The sequence of the 17mer peptide is the same as that of a region of Cx43 that is important for pH regulation.17 We propose that this peptide competes against the equivalent region of Cx43 for binding to a target molecule that is required for acidification-induced uncoupling. We further propose that the peptide can bind the target molecule but fails to induce channel closure.
The average curves shown in Figure 3B⇑ indicate that both the Hill coefficient and the pKa were altered after injection of the 17mer peptide. In a purely competitive reaction, no change in the Hill coefficient would be expected. Our results may therefore suggest that the effect of the peptide involves a mechanism of action beyond that of pure competitive inhibition. However, the values of the Hill coefficient have to be interpreted with caution. Indeed, rigorous statistical analysis shows no significance (confidence level at <0.05) in the observed shift in Hill coefficient. The latter results from the scattering in Hill coefficient values within each group. It is our experience that data scattering can drastically alter the slope of the averaged curve. This is more pronounced when, as in this case, some experiments show no acidification-induced change in Gj, whereas another one shows a normal pH versus Gj curve. Our results show that the peptide prevents pH gating, but we cannot draw conclusions as to the type of inhibition (competitive, noncompetitive) that the peptide exerts on the particle-receptor reaction.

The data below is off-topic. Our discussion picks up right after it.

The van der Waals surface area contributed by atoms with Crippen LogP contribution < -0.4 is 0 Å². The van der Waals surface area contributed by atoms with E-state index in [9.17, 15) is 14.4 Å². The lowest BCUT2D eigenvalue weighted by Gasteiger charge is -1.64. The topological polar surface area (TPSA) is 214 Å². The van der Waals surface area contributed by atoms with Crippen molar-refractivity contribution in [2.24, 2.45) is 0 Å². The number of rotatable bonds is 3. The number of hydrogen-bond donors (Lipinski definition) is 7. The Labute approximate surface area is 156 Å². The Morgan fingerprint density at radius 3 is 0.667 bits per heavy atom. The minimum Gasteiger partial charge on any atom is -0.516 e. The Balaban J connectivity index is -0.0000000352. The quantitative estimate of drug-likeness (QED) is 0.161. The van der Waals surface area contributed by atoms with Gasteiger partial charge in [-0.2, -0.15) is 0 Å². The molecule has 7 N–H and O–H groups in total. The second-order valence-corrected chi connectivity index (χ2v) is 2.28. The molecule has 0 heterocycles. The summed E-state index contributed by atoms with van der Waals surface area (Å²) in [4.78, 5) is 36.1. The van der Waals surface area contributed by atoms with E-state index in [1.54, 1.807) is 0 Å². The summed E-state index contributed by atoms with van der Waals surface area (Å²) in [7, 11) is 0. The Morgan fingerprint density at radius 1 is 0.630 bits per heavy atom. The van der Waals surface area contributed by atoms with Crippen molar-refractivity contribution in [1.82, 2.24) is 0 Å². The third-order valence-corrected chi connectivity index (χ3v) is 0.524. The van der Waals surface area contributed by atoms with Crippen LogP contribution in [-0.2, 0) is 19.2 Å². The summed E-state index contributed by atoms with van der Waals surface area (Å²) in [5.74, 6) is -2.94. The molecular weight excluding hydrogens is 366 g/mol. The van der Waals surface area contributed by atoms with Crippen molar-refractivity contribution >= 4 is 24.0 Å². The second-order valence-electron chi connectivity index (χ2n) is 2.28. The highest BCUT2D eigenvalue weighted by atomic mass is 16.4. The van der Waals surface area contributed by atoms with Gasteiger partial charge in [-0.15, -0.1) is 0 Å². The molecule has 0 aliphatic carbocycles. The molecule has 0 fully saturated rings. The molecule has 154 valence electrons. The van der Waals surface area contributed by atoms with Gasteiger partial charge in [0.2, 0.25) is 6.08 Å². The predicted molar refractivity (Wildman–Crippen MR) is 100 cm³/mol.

The proline-rich region is known to be involved in the interaction of Cx43CT with other molecules. Warn-Cramer et al22 have shown that the same 17mer peptide here shown to block pH gating also acts as a substrate for MAPK.22 It is not known whether the ability of the peptide to block pH gating is related to its ability to act as a MAPK substrate. Although the 11mer and 14mer peptides still contained the putative MAPK consensus sites, shortening of the peptide may have altered its conformation, thus disrupting its ability to interact with the kinase. Further studies would be necessary to determine whether the shorter peptides are still suitable MAPK substrates.